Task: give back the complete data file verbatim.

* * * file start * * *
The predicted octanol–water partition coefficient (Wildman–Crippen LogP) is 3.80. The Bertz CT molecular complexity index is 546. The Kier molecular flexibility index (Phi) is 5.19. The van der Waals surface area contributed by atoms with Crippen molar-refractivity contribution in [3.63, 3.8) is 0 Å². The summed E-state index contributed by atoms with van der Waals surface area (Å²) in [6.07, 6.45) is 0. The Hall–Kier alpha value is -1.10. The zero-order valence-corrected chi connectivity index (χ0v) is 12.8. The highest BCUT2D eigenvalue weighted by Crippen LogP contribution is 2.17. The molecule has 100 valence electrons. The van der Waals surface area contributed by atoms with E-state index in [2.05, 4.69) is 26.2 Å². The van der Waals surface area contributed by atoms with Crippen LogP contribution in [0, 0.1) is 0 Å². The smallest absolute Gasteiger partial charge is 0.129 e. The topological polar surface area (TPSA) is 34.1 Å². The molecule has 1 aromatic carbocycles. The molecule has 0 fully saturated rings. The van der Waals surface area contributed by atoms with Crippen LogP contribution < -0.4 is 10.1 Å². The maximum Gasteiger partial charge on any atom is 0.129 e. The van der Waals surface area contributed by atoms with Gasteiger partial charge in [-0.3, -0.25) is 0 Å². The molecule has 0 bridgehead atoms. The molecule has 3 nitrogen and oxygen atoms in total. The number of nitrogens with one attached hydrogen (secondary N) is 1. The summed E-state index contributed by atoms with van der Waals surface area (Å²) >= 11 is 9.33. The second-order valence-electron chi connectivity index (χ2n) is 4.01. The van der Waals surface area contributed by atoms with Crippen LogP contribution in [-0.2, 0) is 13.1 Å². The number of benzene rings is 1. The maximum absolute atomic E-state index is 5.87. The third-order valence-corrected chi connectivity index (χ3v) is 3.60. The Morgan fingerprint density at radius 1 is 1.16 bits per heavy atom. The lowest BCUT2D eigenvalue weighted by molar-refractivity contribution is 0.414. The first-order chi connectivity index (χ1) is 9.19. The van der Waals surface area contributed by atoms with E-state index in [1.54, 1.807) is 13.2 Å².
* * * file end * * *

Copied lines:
The predicted octanol–water partition coefficient (Wildman–Crippen LogP) is 3.80. The Bertz CT molecular complexity index is 546. The Kier molecular flexibility index (Phi) is 5.19. The van der Waals surface area contributed by atoms with Crippen molar-refractivity contribution in [3.63, 3.8) is 0 Å². The summed E-state index contributed by atoms with van der Waals surface area (Å²) in [6.07, 6.45) is 0. The Hall–Kier alpha value is -1.10. The zero-order valence-corrected chi connectivity index (χ0v) is 12.8. The highest BCUT2D eigenvalue weighted by Crippen LogP contribution is 2.17. The molecule has 100 valence electrons. The van der Waals surface area contributed by atoms with E-state index in [2.05, 4.69) is 26.2 Å². The van der Waals surface area contributed by atoms with Crippen LogP contribution in [0, 0.1) is 0 Å². The smallest absolute Gasteiger partial charge is 0.129 e. The topological polar surface area (TPSA) is 34.1 Å². The molecule has 1 aromatic carbocycles. The molecule has 0 fully saturated rings. The van der Waals surface area contributed by atoms with Crippen LogP contribution < -0.4 is 10.1 Å². The maximum Gasteiger partial charge on any atom is 0.129 e. The van der Waals surface area contributed by atoms with Gasteiger partial charge in [-0.3, -0.25) is 0 Å². The molecule has 0 bridgehead atoms. The molecule has 3 nitrogen and oxygen atoms in total. The number of nitrogens with one attached hydrogen (secondary N) is 1. The summed E-state index contributed by atoms with van der Waals surface area (Å²) >= 11 is 9.33. The second-order valence-electron chi connectivity index (χ2n) is 4.01. The van der Waals surface area contributed by atoms with Crippen LogP contribution in [-0.2, 0) is 13.1 Å². The number of benzene rings is 1. The maximum absolute atomic E-state index is 5.87. The third-order valence-corrected chi connectivity index (χ3v) is 3.60. The Morgan fingerprint density at radius 1 is 1.16 bits per heavy atom. The lowest BCUT2D eigenvalue weighted by molar-refractivity contribution is 0.414. The first-order chi connectivity index (χ1) is 9.19. The van der Waals surface area contributed by atoms with E-state index in [1.54, 1.807) is 13.2 Å².